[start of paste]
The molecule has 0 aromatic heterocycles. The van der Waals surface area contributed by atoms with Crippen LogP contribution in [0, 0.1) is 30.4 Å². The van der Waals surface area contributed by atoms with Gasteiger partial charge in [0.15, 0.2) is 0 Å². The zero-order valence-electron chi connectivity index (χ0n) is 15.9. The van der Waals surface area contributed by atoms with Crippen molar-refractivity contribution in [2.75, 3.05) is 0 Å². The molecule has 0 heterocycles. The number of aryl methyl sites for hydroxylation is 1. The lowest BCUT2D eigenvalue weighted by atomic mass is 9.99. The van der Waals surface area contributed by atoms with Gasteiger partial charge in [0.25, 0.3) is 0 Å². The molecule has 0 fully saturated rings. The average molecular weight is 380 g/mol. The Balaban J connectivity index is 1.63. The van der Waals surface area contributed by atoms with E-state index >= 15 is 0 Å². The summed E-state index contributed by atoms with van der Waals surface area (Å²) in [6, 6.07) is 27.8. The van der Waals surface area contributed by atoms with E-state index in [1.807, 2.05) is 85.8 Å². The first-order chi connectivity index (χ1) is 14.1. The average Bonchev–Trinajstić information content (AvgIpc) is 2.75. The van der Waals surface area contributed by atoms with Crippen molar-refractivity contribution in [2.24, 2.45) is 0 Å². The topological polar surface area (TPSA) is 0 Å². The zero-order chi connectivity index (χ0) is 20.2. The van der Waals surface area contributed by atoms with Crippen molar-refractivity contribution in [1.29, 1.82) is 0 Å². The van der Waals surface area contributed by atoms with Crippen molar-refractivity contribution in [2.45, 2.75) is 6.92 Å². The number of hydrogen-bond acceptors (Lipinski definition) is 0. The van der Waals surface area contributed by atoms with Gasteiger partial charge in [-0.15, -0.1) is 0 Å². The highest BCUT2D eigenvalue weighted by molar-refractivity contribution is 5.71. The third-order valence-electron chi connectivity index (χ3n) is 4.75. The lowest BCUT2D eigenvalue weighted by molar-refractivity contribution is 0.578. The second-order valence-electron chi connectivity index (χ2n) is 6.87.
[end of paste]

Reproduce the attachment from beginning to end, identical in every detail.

The molecule has 0 aromatic heterocycles. The van der Waals surface area contributed by atoms with Crippen LogP contribution in [0, 0.1) is 30.4 Å². The van der Waals surface area contributed by atoms with Gasteiger partial charge in [0.15, 0.2) is 0 Å². The zero-order valence-electron chi connectivity index (χ0n) is 15.9. The van der Waals surface area contributed by atoms with Crippen molar-refractivity contribution in [2.75, 3.05) is 0 Å². The molecule has 0 heterocycles. The number of aryl methyl sites for hydroxylation is 1. The lowest BCUT2D eigenvalue weighted by atomic mass is 9.99. The van der Waals surface area contributed by atoms with Gasteiger partial charge in [0.25, 0.3) is 0 Å². The molecule has 0 fully saturated rings. The average molecular weight is 380 g/mol. The Balaban J connectivity index is 1.63. The van der Waals surface area contributed by atoms with E-state index >= 15 is 0 Å². The summed E-state index contributed by atoms with van der Waals surface area (Å²) in [6, 6.07) is 27.8. The van der Waals surface area contributed by atoms with E-state index in [1.807, 2.05) is 85.8 Å². The first-order chi connectivity index (χ1) is 14.1. The average Bonchev–Trinajstić information content (AvgIpc) is 2.75. The van der Waals surface area contributed by atoms with Crippen molar-refractivity contribution in [2.24, 2.45) is 0 Å². The topological polar surface area (TPSA) is 0 Å². The zero-order chi connectivity index (χ0) is 20.2. The van der Waals surface area contributed by atoms with Crippen molar-refractivity contribution in [1.29, 1.82) is 0 Å². The van der Waals surface area contributed by atoms with Crippen molar-refractivity contribution in [2.45, 2.75) is 6.92 Å². The number of hydrogen-bond acceptors (Lipinski definition) is 0. The van der Waals surface area contributed by atoms with Gasteiger partial charge in [-0.15, -0.1) is 0 Å². The highest BCUT2D eigenvalue weighted by molar-refractivity contribution is 5.71. The third-order valence-electron chi connectivity index (χ3n) is 4.75. The lowest BCUT2D eigenvalue weighted by molar-refractivity contribution is 0.578. The second-order valence-electron chi connectivity index (χ2n) is 6.87.